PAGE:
When I presented my solution to my colleagues, they were happy with the outcome. However, they challenged me to simplify the architecture and use Redux Architecture with Redux-Saga as middleware and making use of Redux-Saga side effects for rendering components onto the DOM. This would get rid of the iframe and simplify the middleware to dispatch actions to redux and sagas and make use of Backbone events. This way any new developer joining the project would not need to learn my custom middleware but use existing tech knowledge they know about Redux and Backbone.

The Final Architecture
I cannot post the actual code as that is company property. However, the beauty of these patterns I used during the prototype phase are so simple and straightforward that I have recreated them for this blog post.

Hybrid app solution detail view
Hybrid app solution detail view

React App

  • Redux
  • React-Redux
  • Redux-Sagas

Legacy SPA App

  • jQuery
  • Some JavaScript Library
  • React-Middleware – used for dispatching actions

So the Legacy SPA does not have a clue about React it just continues to run as it does currently. We have a React-middleware which dispatches actions from the Legacy SPA to Redux or Sagas.

Storing User Info in Redux
So example currently on our SPA when a User logs in, after login, the react-middleware dispatches an action with User login payload, this is sent to Redux and the User data is stored in our Redux store for use for by our React App.

Rendering/Mount React Component
This is probably one of the coolest things I learnt about React which is the possibility of rendering multiple components onto the DOM. Now I didn’t know React could do this. However, I recently learnt from a conference talk that this is how they use React at Facebook.

In our SPA we decided to use redux-sagas side-effects to also render components onto the DOM for us. Therefore, on the Legacy SPA, an action is dispatched with a DOM element ID. Then a saga listening to this action uses that element ID to render a component onto that DOM element using ReactDOM.render(). The great thing about this is we are respecting the Redux Architecture, by simple dispatching an action, this easy to understand even for new people joining our team.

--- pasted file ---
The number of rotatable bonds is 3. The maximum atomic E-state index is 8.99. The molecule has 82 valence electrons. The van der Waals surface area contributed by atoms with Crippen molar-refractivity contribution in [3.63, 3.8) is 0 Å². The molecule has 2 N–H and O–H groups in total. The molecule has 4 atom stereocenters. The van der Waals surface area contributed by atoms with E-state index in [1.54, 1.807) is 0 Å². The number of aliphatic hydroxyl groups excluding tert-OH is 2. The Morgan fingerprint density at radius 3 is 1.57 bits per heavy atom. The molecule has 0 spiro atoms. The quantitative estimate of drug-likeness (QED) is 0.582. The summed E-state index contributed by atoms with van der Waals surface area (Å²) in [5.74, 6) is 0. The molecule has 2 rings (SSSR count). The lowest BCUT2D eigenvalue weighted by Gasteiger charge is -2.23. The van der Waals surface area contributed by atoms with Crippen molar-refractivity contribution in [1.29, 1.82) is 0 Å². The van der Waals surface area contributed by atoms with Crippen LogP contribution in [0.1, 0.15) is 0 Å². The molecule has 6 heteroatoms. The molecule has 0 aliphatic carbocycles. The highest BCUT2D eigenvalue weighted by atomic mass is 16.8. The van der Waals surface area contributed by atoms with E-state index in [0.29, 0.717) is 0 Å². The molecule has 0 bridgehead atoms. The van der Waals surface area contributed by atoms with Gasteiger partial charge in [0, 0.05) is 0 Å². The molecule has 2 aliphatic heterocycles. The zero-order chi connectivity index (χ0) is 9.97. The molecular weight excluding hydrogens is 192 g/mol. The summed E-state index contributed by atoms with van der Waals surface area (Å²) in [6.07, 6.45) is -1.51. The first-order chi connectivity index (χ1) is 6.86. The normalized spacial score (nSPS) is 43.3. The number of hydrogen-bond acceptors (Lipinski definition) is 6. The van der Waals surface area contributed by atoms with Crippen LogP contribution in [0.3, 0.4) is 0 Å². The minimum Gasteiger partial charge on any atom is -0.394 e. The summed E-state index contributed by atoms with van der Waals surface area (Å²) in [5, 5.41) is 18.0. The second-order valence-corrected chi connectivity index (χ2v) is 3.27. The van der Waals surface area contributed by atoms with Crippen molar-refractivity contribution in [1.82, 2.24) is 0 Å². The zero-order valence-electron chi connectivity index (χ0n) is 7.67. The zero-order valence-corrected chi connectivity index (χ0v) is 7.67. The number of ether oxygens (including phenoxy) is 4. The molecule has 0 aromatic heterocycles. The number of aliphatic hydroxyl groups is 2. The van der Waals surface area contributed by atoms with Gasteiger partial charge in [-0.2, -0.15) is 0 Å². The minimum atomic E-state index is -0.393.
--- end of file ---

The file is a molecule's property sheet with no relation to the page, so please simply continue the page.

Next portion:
Rendering/mount react component using sagas side effects pattern
Rendering/mount react component using sagas side effects pattern

Un-Rendering/Dismount React Component

un-rendering/dismount react component using sagas side effects pattern
un-rendering/dismount react component using sagas side effects pattern

Where are we now
We have just finished our first feature in React, and it is working great inside the Legacy SPA. We are about to start creating more new features using React rapidly. We will also start looking at converting existing functionality over to React. The remarkable thing about this Hybrid solution, is we are keeping business happy by delivering the features they want. We as developers have created a great developer experience for ourselves.

So you want to know what you should test when using React?

So you have been using React now for some time, and you want to know what you have to test, and If you have seen one of Brian Holt’s videos on FrontEndMaster on Introduction React and Redux. In this video, Brian says that at Netflix they do not have unit tests for their React components because they change so often. The problem with this statement is a new guy, or an inexperienced team might take this out context to say that if Netflix does not write unit tests for their React components why should we. My problem with this is these people can use this as an excuse. Also, we have to look at the capabilities here, Brian Holt is a super talented developer, and at Netflix, He is surrounded by the best of the best, so for them, it works because they are operating on another level (rockstar level lol ??).

I come from Angular 1.5 where it was straightforward what needed to be unit tested. We wrote unit tests for controllers, components, services, directives and custom modules. The view was tested with e2e tests using protractor plus. With these you could get very impressive test coverage, one project I worked on we had 100% test code coverage. However, that was Angular 1.5 days, and we have since moved on from that to React. Like I had with Angular 1.5, I want all my React applications to have excellent test coverage.

With all the React applications I have built thus far I have focused a lot on testing, and within each app, I have been tinkering with different approaches. Moreover, I think I have found a good approach which works well for most applications including enterprise.

3 Step RCV (Redux, Container, View) Testing Approach

To demonstrate this RCV testing approach, I will be using my react-tunes-player repo. Also, for Redux I use the ducks modular pattern.

Step 1: Test Redux (RCV)

  • Redux: Test all your reducers and actions. In fact, my suggestion would be to use TDD (Test Driven Development) for this. Testing your reducers and actions has nothing to do with React, at this stage. If you are coming from Angular 1.5, you can think of this as testing some custom modules which had nothing to with Angular.
  • Note: If you are building a React application my suggestion is always to use Redux for State management. React + Redux are made for each other.

Testing an action & reducer
Note: This test below is making sure that when the setTunes() action is dispatched to the reducer, the expected state should have the tunes array set with the tunes received from setTunes().

View on GitHub: react-tunes-player-reducer.spec.js

//file-name: react-tunes-player-reducer.spec.js